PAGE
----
The Observer features stories about five SEED Winners in a special on climate change Tuesday, 26 May 2015
How can local communities help to save the environment and better their lives? To answer this question the Observer Tech Monthly of the Guardian spoke with Helen Marquard, Executive Director of SEED and Dr Susannah Sallu, lecturer in environment and development at the University of Leeds. Two points stressed by Dr Susannha Sallu are also key to the efforts of SEED. First, local, community-based initiatives have a large, often overlooked, potential to impact people’s lives. Second, balancing social, environmental and economic objectives is one of the key challenges for sustainable development.
Since 2005 SEED has supported 175 social and environmental enterprises, driven by local partnerships in developing countries. A success that is based on the fact that the SEED Award goes beyond financial support; it offers a combination of profiling, networking, and tailored business support to social and environmental start-ups. The Guardian now tells the stories of five SEED Award Winners. Their experiences do not only portray how social and environmental enterprises can tackle climate change successfully, but also allow a glimpse into the diversity of innovative approaches honoured and supported by SEED.
10 years ago, in 2005, the first SEED Award Winners were honoured; one of them was Madagascar's first community-run marine protected area, driven largely by Blue Ventures. The founder and biologist, Alasdair Harris, realised that in vulnerable coastal villages rising population numbers were diminishing their basis of life through overfishing. His solution - marine protected areas run by local communities - help to protect the local biodiversity while increasing the income of fisherman through healthier fish and octopus populations. The early recognition by SEED - Blue Ventures was only founded two years prior to winning the SEED Award - has supported it rapid path to become a global example for maritime protection. Read the full story here: Madagascar's fishing villagers learn to survive by managing their stocks.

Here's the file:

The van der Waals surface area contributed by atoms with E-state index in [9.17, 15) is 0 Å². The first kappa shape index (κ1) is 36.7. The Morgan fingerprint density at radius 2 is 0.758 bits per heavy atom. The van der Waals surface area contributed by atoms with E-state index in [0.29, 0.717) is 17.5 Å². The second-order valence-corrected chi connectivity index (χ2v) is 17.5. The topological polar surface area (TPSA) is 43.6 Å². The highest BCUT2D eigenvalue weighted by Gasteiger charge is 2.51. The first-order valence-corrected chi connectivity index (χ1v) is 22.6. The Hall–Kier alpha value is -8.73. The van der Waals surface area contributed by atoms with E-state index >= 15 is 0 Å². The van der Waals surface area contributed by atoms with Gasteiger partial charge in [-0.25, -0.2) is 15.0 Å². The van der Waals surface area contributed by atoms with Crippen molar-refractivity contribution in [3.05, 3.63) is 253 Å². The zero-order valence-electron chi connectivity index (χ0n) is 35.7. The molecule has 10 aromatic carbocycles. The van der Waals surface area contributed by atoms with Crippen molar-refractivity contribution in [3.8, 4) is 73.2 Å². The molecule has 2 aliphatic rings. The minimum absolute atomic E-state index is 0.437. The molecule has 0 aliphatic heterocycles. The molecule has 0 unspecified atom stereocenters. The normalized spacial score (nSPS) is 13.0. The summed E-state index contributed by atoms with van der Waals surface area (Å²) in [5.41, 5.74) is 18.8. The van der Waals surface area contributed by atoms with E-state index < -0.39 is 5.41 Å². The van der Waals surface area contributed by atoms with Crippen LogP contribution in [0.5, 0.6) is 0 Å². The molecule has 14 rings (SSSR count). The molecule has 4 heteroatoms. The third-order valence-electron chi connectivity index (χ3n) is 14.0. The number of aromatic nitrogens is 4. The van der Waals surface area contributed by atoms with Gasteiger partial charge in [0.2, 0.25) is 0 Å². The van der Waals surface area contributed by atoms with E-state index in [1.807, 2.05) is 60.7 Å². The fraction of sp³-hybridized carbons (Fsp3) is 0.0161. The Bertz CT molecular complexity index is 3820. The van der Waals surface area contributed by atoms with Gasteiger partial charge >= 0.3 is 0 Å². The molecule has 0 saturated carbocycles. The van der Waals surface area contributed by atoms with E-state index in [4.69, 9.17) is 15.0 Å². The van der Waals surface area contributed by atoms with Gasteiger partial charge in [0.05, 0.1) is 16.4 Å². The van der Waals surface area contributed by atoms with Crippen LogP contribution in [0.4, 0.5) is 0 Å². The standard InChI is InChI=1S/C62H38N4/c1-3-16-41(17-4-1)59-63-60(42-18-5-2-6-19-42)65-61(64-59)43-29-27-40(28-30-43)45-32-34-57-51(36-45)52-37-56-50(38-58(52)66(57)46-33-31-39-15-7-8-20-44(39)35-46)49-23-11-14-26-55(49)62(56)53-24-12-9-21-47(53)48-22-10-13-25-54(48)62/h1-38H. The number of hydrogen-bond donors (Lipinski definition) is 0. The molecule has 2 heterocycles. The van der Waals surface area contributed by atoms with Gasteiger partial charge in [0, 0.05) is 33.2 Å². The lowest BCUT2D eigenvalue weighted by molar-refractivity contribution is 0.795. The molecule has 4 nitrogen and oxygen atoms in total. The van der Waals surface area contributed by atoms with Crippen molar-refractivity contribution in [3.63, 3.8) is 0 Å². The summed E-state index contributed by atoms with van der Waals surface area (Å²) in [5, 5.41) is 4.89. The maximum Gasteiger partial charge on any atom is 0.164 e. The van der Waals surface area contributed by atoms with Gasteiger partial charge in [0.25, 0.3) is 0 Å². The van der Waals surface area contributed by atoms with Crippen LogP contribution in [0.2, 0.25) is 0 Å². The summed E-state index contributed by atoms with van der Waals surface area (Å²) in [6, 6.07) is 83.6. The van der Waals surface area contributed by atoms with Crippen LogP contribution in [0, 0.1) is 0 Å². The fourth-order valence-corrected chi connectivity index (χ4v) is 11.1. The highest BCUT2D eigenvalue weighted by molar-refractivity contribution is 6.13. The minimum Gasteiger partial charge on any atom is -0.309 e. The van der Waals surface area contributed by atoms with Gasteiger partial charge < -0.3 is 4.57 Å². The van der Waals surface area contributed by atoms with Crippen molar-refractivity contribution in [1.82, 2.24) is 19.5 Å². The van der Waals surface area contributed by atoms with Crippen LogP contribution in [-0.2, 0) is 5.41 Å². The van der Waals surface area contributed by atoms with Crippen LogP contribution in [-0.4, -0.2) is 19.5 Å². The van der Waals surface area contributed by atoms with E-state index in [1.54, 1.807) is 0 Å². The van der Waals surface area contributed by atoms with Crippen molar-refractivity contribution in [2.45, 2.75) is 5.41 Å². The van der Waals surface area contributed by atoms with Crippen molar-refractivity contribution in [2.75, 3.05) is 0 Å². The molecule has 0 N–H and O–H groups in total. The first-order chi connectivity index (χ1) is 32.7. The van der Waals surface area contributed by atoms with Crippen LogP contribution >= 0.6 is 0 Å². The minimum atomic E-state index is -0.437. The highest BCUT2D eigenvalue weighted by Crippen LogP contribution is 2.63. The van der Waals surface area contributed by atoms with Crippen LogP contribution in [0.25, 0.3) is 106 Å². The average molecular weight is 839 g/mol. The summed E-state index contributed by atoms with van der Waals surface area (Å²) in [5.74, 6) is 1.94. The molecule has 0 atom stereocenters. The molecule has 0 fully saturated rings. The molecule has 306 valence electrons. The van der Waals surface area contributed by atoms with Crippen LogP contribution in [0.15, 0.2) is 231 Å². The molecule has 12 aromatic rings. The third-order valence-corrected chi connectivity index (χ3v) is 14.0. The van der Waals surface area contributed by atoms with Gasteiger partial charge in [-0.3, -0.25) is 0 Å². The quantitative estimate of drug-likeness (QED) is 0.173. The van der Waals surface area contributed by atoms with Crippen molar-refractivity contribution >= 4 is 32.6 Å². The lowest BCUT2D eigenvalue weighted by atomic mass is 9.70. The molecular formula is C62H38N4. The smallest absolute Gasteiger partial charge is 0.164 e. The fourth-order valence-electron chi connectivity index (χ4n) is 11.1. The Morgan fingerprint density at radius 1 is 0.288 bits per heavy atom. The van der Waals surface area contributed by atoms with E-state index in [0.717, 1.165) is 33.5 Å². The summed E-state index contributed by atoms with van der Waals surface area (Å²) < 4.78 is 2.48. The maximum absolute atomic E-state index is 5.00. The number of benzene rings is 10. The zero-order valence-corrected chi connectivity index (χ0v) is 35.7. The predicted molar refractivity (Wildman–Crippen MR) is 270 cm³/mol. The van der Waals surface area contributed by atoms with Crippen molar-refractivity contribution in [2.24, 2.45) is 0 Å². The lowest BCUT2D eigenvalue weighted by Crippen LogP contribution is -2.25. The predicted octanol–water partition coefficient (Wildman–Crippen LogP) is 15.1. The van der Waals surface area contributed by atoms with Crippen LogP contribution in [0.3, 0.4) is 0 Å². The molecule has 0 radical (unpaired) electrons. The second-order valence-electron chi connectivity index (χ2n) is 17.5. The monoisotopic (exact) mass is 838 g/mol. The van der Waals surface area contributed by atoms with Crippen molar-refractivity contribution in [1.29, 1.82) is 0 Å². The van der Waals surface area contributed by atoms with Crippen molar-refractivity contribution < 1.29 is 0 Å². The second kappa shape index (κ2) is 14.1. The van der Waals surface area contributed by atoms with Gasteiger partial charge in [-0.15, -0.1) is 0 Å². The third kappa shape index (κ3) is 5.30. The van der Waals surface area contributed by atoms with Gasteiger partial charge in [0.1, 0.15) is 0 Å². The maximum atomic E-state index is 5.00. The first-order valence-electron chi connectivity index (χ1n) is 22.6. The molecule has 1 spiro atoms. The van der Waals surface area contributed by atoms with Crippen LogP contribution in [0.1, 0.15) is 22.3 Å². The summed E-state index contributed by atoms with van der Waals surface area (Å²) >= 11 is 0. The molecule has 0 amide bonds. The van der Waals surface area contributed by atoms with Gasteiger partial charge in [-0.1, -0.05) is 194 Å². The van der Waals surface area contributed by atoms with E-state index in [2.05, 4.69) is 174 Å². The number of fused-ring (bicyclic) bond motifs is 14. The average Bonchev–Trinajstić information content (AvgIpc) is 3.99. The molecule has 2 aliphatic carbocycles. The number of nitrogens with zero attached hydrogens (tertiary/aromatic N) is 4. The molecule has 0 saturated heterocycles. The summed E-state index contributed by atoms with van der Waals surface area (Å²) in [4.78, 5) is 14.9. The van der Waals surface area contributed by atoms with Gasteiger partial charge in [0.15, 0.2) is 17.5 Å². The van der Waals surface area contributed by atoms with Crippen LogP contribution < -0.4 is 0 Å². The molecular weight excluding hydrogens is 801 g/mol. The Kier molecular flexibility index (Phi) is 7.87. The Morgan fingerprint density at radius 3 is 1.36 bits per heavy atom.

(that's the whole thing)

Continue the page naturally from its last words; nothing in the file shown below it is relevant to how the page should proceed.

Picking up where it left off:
On the other side of the globe, in Panama, Planting Empowerment had also been operating for two years when it won the SEED Award in 2009. Trucks full of felled trees leaving the rainforest during the dry seasons, motivated Andrew Parrucci and his team to find a solution. Local farmers cut down trees for agriculture, but often fail to reforest them afterwards. Planting Empowerment works closely with communities to reforest degraded land and turn them into a sustainable source of income. Read the full story here: Panama project encourages farmers to create sustainable tropical ecosystems.
In Ghana, the Ghana Bamboo Bikes Initiative has discovered bamboo as perfect, long-lasting, light but strong material for bike frames that at the same time helps prevent soil erosion, a common concern for farmers in Ghana. The high quality bamboo bikes designed and manufactured by the enterprise, are not only exported but are also suitable for the road conditions in Ghana and affordable to the poor. Winning the SEED Award in 2010 not only helped them develop a business plan, but also brought media attention to the start-up enterprise. Read the full story here: Ghana’s bicycle which is creating jobs while it saves the soil.
Transportation, not in rural but in urban areas, is also the key concern of Dichung. The founder of the 2013 SEED Winner, Nam Nguyen was appalled by the extremely high air pollution from traffic in Vietnam’s cities. Dichung’s solution is an easy-to-use online platform for car sharing. As the concept of car-sharing is a new concept in Vietnam, the acceptance is slow, but a new taxi-sharing service offered by Dichung, allows the enterprise to make profits and raise environmental awareness in Vietnam. Read the full story here: Vietnam cities told that driving down pollution is a matter of car-sharing.
A completely different way to reduce carbon emissions is taken by Use solar, save lives in Kenya. Instead of importing solar products, as is often the case, the enterprise trains youth to manufacture their solar-powered lanterns. The lanterns are than distributed by women groups, who can use the income to start new businesses. More than 50,000 of the enterprise’s lanterns, called “MwangaBora”, have already been distributed to poor rural households, reducing carbon emissions and improving the standard of living. Read the full story here: Cheap solar lamps help villagers keep their health, and cut emissions.
If you want to know what the Swahili word “MwangaBora” means and learn more about SEED and the five SEED Winners, you can read the full stories on the Observer Tech Monthly climate change special website of the Guardian. Furthermore can you download the background article with the input of SEED Executive Director Helen Marquard below: